get your motor running


Rapid City has seen some surprisingly warm days recently. It’s easy to get lulled into a false sense of spring and for many, that means breaking out their motorcycles a little early in the season.

Everyone in the Black Hills needs to be mindful of motorcyclists sharing our roads on any day above 50 degrees. Recently, a young firefighter was involved in a vehicle collision in the Gap while riding his motorcycle. We want to extend our well-wishes to Robert Rendon and hope for the very best for his continued recovery.

The months that your bike is in the garage should not only be spent prepping the motorcycle for its next ride, you should be prepping too! Did you know that chiropractic care can make you a better motorcycle rider?

Motorcyclists often experience injuries (and pain) associated with riding. Have you ever really examined how your body moves while you’re on your bike? When you are sedentary this can often lead to lower back pain.


Some good tips to help avoid aches and pains while riding:

  • Maintain good posture! There’s a tendency to slouch or roll the back on a bike. There are 3 basic postures for motorcyclists, depending on the bike design and the size of  its operator:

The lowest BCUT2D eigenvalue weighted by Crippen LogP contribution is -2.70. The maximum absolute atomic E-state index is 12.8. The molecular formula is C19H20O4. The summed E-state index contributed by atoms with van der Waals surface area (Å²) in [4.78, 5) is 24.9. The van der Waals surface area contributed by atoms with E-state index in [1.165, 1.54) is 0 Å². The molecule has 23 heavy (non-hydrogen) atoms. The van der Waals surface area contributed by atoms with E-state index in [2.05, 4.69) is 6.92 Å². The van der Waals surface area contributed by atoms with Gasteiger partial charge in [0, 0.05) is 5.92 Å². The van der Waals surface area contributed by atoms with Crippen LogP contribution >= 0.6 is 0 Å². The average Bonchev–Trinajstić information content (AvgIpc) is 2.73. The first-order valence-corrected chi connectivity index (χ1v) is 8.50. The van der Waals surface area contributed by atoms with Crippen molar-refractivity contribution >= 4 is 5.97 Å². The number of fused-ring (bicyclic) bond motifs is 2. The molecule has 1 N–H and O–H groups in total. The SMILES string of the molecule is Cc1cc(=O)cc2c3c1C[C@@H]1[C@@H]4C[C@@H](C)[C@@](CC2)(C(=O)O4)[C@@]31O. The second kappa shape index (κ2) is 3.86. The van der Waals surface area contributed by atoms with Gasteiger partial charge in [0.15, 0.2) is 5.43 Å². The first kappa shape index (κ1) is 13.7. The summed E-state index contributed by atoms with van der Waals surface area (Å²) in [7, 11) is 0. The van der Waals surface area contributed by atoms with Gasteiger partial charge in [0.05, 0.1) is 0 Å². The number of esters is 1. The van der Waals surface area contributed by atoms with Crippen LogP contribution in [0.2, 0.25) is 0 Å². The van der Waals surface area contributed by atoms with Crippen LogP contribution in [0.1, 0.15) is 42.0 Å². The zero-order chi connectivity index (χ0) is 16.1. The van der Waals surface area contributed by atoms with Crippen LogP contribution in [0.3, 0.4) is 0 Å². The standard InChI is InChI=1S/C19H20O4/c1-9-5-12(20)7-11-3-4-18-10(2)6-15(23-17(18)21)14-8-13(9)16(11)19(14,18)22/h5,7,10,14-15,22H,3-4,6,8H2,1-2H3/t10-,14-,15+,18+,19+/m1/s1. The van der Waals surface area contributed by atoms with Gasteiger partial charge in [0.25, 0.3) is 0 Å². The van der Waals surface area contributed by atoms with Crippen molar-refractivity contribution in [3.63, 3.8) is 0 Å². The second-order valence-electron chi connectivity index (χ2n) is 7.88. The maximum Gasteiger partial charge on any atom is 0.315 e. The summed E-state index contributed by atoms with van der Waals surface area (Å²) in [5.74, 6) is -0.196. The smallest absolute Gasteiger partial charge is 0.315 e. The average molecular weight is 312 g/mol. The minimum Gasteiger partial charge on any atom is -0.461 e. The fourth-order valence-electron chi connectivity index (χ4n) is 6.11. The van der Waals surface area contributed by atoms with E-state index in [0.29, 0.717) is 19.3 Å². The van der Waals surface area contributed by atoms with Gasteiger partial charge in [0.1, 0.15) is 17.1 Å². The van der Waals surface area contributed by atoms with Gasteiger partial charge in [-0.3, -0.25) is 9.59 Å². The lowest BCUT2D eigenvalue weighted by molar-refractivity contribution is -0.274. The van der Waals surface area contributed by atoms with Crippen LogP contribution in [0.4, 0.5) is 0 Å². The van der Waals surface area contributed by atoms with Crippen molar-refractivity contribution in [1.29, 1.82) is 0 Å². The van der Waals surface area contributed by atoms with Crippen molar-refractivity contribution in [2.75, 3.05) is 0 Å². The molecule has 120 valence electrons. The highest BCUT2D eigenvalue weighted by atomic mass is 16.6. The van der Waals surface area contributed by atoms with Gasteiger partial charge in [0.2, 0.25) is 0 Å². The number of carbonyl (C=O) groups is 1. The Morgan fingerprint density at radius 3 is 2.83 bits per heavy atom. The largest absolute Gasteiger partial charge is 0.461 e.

• Standard: Neutral posture with straight back. Shoulders and elbows do not overextend. Shoulders neutral – do not lean forward too much! This is the ideal posture for good spinal health.

  • Sport: Body in a forward lean, feet behind the knees and head in extension. Forearms should be parallel to the ground. This posture is ideally suited to high speeds. There is a risk of damage to the wrists and possibility of headaches.

  • Cruiser: Mild recline position, feet slightly forward of knees. Head is upright and neutral, hips are relaxed and legs are held close to the fuel tank. At high speeds there is a risk of increased air pressure at the chest, leading the operator to lean forward. This can create muscle fatigue.

  • Secondly, Rushmore Family Chiropractic recommends taking significant stretch breaks during your ride, particularly if you are on a long-distance ride or on a variety of terrains. For every hour of ride, you need approximately 15 minutes of deep stretching.

  • Third, keep hydrated. Yes, this means you’ll need to make more pit stops but you need those periods to stretch anyway. Hydration lubricates the body and makes it more flexible. Water also helps decrease pain in the joints, bones and muscles of the body.

  • And lastly, come in for an adjustment before you hit the road for your first ride of the season. Maintaining good posture is critical to help not only keep you more comfortable while riding, but also helps to strengthen your reflexes.

Rushmore Family Chiropractic wants everyone to enjoy those motorcycle rides. We are looking forward to springtime and warmer weather and we promise to stay alert for those who share our roads on two wheels!

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